“Do we?” Flattered, we walked straight into his net. “You read our minds — we were thinking about this one, actually. How much does it cost?”
“Come inside, please. I will show you much more…”
Fifteen minutes and a dozen carpets later, I was stuck figuring how to wriggle away gracefully from the clutches of this persuasive man. Trust the wife to find a way out.
“We’d like to see how this carpet looks in natural light,” she said.
The man carried the carpet outside the shop and spread it on the lane. This was still indoors (the Grand Bazaar is a network of alleys inside a large structure), but the incandescence here was yellow, and the carpet looked duller. Inside his shop, under white lights, our impression had been different.
“Yes, this carpet looks brighter in white light,” he said.
“Then it will look dull at home.” Wife and I looked at each other, feigning disappointment like actors in a comedy show.
“In natural light the silk carpets look better,” he said. “Please come inside.”
“Silk carpets? No, we don’t want silk ones. But thank you for your time.”
The dervishes were pure desire.
About a foot long, the slim ceramic dervishes carried an unmistakable grace. Head slightly bowed and arms folded across the chest, the Sufi figurines wore a cerulean coat above a white skirt with inscriptions in Arabic. I sensed an irrational liking for these pieces of glass. Wife liked them too. Such a concurrence visits us as often as Comet Halley. Our eagerness must have been plain to see, for the young man in the shop stubbornly refused to lower the price below 300 Turkish Liras, which seemed a lot for a pair of ceramic figurines. We left, and returned two days later, hoping to run into another salesperson. But the same man recognised us, picked up the dervishes he knew we were keen on. And he refused to negotiate. We left again, assuming we could find them elsewhere in the Grand Bazaar, and although there were dancing dervishes in all postures, we found none of this kind, standing ones with arms folded in subdued elegance. Outside the Grand Bazaar, in a glitzy handicrafts emporium, the same dervishes were tagged 400 TLs. But it was too late to return. The dervishes shall remain mementos in absentia. I’ve set aside a place for them at home, a vacant spot I fill with my memory of that pair. You’re right: a sentimental atheist is what I am.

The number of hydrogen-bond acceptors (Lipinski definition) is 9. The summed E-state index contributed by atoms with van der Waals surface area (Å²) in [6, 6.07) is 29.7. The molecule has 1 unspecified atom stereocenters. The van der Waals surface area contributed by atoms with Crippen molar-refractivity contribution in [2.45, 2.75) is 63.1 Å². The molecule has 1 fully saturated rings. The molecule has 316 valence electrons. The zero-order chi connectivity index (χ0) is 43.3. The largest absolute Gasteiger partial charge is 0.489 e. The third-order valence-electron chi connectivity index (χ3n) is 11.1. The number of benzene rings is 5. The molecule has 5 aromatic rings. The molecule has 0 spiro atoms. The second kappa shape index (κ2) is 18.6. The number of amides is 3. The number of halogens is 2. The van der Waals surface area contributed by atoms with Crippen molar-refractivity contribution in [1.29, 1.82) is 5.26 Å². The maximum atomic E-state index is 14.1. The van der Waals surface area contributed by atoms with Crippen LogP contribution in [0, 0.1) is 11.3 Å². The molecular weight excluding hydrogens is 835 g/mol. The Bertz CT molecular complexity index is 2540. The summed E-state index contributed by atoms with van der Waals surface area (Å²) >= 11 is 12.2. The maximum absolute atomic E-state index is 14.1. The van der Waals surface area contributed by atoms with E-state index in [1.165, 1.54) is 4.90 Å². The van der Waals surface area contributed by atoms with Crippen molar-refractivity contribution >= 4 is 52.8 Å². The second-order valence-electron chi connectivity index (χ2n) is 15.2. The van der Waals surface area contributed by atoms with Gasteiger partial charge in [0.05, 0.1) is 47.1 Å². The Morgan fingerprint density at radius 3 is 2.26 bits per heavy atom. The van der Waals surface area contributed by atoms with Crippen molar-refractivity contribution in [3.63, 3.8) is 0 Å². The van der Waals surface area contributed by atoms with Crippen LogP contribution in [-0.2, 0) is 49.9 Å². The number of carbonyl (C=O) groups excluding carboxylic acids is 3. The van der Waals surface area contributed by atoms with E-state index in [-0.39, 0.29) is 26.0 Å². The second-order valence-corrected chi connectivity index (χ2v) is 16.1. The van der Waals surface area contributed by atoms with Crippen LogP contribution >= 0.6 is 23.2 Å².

The grand bazaar creates a space for such exchanges. Most people speak English. Exploring something to buy and negotiating a price is reward in itself. We did succeed in bargaining the price of a ceramic plate to a third of the initial price quoted. Ismail, a cheerful middle-aged man, came around after a few minutes of good-natured haggling. As he packed the plate in bubble-wrap, I asked how long he’d been in the Grand Bazaar. Twenty-five years, he said. But things were different then, he went on, because the Grand Bazaar in the Eighties was a marketplace for retailers. People brought goods — raw material like leather, or wool — from different parts of Turkey and sold them here. So you saw people with stacks of leather for sale, not the finished goods you see today. Today this is a bazaar for tourists — a very different place, twenty times the size of the bazaar in those days, even spilling over to the streets outside.